And now the girl seemed to be all woman, tender, sympathetic, and the courage came to him; he sate himself beside her and took her hand in his, and it gave him hope that she did not draw it away.
What he said, how he said it, how he stumbled over his story of love and devotion he never knew. But it was an honest story, a story that did him honour, and did honour too to the woman he told it to.
“I love you, dear. I have loved you from the moment I first saw you. I know you are high above me. I know what I am, an unlovely sort of fellow, rough and—and not fit to touch your hand—” for, being deeply in love, his opinion of himself had naturally sunk to zero. The perfection of the beloved object always makes an honest man painfully conscious of his own inferiority and unworthiness. And so it was with Johnny Everard, this day beside the green pool. And the slim, cool hand was not withdrawn.
“Johnny, what are you asking me? Why have you come here to me? What do you want—of me?” she asked, yet did not look him in the face, but sat with eyes resting on the placid water.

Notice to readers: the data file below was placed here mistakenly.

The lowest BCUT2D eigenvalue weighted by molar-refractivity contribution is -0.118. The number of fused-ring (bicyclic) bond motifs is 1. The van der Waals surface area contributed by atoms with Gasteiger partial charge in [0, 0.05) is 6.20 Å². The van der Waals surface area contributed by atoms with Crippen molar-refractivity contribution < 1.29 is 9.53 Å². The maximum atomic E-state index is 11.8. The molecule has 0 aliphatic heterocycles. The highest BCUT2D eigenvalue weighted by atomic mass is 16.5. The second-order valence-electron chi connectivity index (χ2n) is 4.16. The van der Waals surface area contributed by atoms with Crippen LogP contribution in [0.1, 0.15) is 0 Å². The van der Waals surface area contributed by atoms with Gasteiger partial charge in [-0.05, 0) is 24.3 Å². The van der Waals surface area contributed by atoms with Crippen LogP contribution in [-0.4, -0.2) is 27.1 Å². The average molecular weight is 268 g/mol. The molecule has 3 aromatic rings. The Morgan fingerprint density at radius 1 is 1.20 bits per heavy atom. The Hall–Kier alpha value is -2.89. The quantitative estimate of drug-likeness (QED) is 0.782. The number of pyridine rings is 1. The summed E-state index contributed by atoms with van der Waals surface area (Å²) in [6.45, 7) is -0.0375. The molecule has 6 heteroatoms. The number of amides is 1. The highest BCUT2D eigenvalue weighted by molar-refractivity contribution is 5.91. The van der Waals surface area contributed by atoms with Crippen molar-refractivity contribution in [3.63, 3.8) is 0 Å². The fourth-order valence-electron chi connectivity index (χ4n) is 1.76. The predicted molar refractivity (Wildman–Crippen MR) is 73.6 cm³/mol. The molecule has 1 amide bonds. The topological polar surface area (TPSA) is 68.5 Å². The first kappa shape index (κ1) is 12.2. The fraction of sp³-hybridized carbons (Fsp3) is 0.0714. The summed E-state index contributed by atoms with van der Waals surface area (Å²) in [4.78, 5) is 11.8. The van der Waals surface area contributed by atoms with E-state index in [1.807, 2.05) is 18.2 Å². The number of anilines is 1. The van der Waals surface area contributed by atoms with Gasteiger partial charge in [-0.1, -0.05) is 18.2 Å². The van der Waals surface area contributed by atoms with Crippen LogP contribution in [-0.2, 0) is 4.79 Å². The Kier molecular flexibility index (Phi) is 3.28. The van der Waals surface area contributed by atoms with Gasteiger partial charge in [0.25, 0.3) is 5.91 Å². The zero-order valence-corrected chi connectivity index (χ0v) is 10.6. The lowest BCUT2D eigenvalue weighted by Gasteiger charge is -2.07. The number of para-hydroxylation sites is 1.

“Just to tell you that—to tell you how I love you, Joan.”
Another man had told her that; the echo of his words came back to her from the past. How often those words of his had come back; she could never forget them. Yet she told herself that she hated him who had uttered them, hated him, for was he not a proved craven?
("If, in telling you that I love you, is a sin fast all forgiveness, I glory in it. I take not one word of it back.")
And now another, a worthier, better man, was telling her the same story, holding her hand, and, she knew, looking into her face; yet her eyes did not meet his.
And, listening to him, her heart grew more bitter than ever before to the man who had uttered those words she would never forget, bitter against him, yet more against herself. For she was conscious of shame and anger—at her woman’s weakness, at the folly of which her woman’s heart was capable.
“I know I am not fit for you, not good enough for you, Joan. There isn’t a man living who would be—but—I love you—dear, and with God’s help I would try to make you a happy woman.”
Manly words, honest and sincere, she knew, as must be all that this man said and did—a man to rely on, a very tower of strength; a man to protect her, a man to whom she could take her troubles and her secrets, knowing full well that he would not fail her.
And while these thoughts passed in her mind she sat there silently, her hand in his, and never thought to draw it away.
“Joan, will you be my wife, dear? I am asking for more than I could ever deserve. There is nothing about me that makes me worthy of that great happiness and honour, save one thing—my love for you.”
“And yet,” she said, and broke her silence for the first time, “there is one question that you do not ask me, Johnny.”